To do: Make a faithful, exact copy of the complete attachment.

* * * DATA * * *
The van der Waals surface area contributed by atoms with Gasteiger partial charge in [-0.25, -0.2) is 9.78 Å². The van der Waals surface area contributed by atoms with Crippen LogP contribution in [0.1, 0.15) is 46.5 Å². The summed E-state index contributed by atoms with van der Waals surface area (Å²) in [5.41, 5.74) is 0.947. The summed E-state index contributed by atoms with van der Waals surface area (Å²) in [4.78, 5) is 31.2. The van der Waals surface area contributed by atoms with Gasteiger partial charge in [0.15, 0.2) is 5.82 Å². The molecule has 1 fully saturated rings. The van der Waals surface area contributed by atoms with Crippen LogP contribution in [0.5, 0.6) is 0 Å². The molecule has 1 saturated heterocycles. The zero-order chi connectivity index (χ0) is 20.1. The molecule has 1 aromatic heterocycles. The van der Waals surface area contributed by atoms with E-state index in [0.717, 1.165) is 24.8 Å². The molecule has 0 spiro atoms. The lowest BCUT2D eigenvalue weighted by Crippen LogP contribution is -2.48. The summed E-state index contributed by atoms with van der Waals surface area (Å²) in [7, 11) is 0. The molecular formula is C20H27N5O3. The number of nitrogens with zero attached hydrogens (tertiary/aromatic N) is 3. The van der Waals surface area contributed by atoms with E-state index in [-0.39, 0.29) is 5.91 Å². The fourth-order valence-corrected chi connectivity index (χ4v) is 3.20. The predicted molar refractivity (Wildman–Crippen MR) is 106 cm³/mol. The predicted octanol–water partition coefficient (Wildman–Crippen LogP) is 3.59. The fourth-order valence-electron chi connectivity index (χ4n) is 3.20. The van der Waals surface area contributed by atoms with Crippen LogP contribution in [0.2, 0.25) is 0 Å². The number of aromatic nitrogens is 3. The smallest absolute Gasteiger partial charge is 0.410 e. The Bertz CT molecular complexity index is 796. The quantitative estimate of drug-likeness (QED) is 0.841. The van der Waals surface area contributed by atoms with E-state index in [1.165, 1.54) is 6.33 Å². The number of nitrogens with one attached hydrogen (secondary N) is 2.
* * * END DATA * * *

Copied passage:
The van der Waals surface area contributed by atoms with Gasteiger partial charge in [-0.25, -0.2) is 9.78 Å². The van der Waals surface area contributed by atoms with Crippen LogP contribution in [0.1, 0.15) is 46.5 Å². The summed E-state index contributed by atoms with van der Waals surface area (Å²) in [5.41, 5.74) is 0.947. The summed E-state index contributed by atoms with van der Waals surface area (Å²) in [4.78, 5) is 31.2. The van der Waals surface area contributed by atoms with Gasteiger partial charge in [0.15, 0.2) is 5.82 Å². The molecule has 1 fully saturated rings. The van der Waals surface area contributed by atoms with Crippen LogP contribution in [0.5, 0.6) is 0 Å². The molecule has 1 saturated heterocycles. The zero-order chi connectivity index (χ0) is 20.1. The molecule has 1 aromatic heterocycles. The van der Waals surface area contributed by atoms with E-state index in [0.717, 1.165) is 24.8 Å². The molecule has 0 spiro atoms. The lowest BCUT2D eigenvalue weighted by Crippen LogP contribution is -2.48. The summed E-state index contributed by atoms with van der Waals surface area (Å²) in [7, 11) is 0. The molecular formula is C20H27N5O3. The number of nitrogens with zero attached hydrogens (tertiary/aromatic N) is 3. The van der Waals surface area contributed by atoms with E-state index in [-0.39, 0.29) is 5.91 Å². The fourth-order valence-corrected chi connectivity index (χ4v) is 3.20. The predicted molar refractivity (Wildman–Crippen MR) is 106 cm³/mol. The predicted octanol–water partition coefficient (Wildman–Crippen LogP) is 3.59. The fourth-order valence-electron chi connectivity index (χ4n) is 3.20. The van der Waals surface area contributed by atoms with Crippen LogP contribution in [0.2, 0.25) is 0 Å². The number of aromatic nitrogens is 3. The smallest absolute Gasteiger partial charge is 0.410 e. The Bertz CT molecular complexity index is 796. The quantitative estimate of drug-likeness (QED) is 0.841. The van der Waals surface area contributed by atoms with E-state index in [1.165, 1.54) is 6.33 Å². The number of nitrogens with one attached hydrogen (secondary N) is 2.